Shortly after arriving in Germany, my wife (who is German) told me: “Phil, there’s a spider in the bathroom. Can you take her outside?” I remember feeling very impressed that my wife knew the difference between a male and female spider.

Of course, she didn’t. She was simply using the German idea that a spider takes the feminine gender (die Spinne).

German is well-known for having three genders (the famous der, die and das), but English actually also has three: he, she and it.

Der, die, das
In German, every noun has a gender. Tree, chair and a computer are all examples of masculine nouns (der Baum, der Stuhl, der Computer), and bridge, credit card and flower are all feminine (die Brücke, die Kreditkarte, die Blume), but it would sound strange in English to hear: He’s the best chair I’ve ever seen,” or “I can’t find my credit card, I hope she hasn’t been stolen.”

Incredibly, child, girl and baby are all neuter nouns in German (das Kind, das Mädchen, das Baby), so it wouldn’t be unimaginable to hear a German make the mistake of saying: “The girl is playing outside. It looks very happy.”

He, she, it
Unlike German, however, the English genders are simply used for males (he), females (she) and objects (it).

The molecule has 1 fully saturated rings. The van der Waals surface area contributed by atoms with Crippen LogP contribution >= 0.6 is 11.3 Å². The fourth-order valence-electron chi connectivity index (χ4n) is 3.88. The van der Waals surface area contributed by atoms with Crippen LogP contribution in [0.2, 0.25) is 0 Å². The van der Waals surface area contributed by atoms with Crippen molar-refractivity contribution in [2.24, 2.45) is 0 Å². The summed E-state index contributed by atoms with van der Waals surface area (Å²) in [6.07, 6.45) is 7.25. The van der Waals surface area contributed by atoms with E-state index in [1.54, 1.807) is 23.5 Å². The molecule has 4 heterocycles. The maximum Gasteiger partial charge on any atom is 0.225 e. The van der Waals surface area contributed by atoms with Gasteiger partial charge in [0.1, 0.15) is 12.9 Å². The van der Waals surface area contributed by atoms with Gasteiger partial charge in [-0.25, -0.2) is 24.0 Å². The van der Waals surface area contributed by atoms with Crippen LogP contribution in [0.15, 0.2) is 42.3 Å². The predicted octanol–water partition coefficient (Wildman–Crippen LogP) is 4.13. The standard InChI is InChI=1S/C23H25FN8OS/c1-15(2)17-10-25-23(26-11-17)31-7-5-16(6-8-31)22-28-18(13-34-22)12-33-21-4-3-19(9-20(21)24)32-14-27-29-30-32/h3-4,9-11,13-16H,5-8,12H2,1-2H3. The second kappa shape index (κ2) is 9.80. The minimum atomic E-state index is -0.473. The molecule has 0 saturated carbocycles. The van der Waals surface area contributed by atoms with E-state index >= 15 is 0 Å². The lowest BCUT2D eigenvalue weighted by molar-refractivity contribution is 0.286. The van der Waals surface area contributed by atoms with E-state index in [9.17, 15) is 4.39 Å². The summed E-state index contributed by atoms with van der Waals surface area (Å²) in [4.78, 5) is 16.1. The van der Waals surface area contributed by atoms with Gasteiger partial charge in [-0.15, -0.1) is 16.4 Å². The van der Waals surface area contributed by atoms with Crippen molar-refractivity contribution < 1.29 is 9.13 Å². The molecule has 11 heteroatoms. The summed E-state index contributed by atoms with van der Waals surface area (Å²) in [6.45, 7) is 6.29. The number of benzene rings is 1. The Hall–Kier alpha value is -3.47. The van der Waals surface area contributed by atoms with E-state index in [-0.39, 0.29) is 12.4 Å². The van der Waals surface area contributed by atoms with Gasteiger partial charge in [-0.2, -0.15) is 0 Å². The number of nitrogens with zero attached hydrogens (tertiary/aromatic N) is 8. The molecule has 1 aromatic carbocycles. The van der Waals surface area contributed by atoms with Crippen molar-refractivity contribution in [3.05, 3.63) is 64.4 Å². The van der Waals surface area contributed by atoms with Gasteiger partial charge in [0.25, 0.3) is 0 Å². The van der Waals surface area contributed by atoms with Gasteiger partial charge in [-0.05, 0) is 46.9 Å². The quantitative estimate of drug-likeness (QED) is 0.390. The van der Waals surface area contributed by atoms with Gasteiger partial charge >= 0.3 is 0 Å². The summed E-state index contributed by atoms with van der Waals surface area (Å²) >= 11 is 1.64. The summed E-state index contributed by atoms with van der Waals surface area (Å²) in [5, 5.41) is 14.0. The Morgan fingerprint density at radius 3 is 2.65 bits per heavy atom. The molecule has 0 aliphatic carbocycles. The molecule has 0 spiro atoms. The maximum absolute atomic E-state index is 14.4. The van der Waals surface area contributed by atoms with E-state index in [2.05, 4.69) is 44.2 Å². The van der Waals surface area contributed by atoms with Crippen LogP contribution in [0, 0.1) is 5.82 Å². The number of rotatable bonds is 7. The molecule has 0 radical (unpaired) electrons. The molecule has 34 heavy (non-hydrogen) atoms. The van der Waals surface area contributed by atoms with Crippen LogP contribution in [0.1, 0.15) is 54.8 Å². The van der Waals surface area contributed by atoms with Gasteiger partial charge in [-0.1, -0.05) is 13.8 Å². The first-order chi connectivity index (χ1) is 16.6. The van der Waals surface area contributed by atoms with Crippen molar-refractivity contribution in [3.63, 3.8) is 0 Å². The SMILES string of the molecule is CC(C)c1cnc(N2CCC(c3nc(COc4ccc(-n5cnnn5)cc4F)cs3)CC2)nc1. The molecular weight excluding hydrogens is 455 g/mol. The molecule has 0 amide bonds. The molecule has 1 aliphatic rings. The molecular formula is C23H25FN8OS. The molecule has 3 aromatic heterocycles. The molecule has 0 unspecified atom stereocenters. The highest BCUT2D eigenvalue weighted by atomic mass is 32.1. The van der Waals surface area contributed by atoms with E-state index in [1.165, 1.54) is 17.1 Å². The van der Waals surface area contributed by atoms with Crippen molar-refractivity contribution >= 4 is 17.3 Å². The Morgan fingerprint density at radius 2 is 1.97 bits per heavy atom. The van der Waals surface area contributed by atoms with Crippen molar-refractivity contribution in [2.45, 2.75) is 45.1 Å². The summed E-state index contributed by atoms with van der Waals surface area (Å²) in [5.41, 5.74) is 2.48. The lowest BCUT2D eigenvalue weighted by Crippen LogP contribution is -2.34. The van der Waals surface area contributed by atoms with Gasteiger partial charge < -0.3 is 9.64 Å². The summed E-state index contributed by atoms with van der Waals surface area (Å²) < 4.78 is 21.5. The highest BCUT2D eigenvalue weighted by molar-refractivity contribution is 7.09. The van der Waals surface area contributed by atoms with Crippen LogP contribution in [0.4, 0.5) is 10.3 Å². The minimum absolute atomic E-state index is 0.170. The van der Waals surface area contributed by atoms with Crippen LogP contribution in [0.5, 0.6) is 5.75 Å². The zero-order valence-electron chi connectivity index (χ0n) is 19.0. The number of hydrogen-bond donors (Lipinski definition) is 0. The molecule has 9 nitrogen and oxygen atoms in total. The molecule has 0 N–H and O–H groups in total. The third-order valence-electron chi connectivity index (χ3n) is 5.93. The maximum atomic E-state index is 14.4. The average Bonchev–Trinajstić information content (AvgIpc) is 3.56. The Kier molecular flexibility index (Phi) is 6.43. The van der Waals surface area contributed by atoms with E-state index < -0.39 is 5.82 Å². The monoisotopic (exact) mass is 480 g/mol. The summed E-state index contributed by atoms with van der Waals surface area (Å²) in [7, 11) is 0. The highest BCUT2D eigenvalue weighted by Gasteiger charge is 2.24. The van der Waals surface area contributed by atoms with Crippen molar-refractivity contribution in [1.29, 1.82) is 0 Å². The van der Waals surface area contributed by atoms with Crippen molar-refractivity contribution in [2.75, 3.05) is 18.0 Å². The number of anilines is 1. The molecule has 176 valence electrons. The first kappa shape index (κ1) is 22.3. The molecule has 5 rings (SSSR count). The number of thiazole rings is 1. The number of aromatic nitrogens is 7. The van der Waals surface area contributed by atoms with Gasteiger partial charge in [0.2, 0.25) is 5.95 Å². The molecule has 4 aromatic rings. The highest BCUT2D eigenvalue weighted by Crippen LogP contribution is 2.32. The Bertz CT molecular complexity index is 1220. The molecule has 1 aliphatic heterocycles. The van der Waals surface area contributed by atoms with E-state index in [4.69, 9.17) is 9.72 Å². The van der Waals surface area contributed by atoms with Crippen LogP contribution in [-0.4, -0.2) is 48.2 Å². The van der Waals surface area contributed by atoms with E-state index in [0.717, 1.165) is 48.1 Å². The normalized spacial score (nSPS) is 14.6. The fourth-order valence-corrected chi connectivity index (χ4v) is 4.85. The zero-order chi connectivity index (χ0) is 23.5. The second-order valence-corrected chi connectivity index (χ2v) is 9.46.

There are a few exceptions, however:

Animals are treated as objects until the gender of that particular animal is known. When meeting a dog owner, you might ask: “You have a very nice dog. What’s its name?”, to which the owner might reply: Her name is Susi.”

Countries, ships and vehicles are sometimes referred to as feminine, but this is considered either old-fashioned or affectionate:
She’s a fine old ship.”
“I don’t like Jamaica, I love her.”
“I’ve just bought a new car. She’s a beauty!”

And now?
A client of mine once said: “Our office printer is quite old. He isn’t working today.” (printer in German is masculine: der Drucker). I told her that she should say It isn’t working today” or to give the printer a name (e.g. John). I would just have to remember she’s talking about the printer whenever she tells me that “John isn’t working today”!

A simple rule to follow is: “If it’s not human or animal, just use ‘it‘.” It’s much easier than naming everything you own!

If you have any questions about this topic, send me an email at philmarlowenglish@gmail.com

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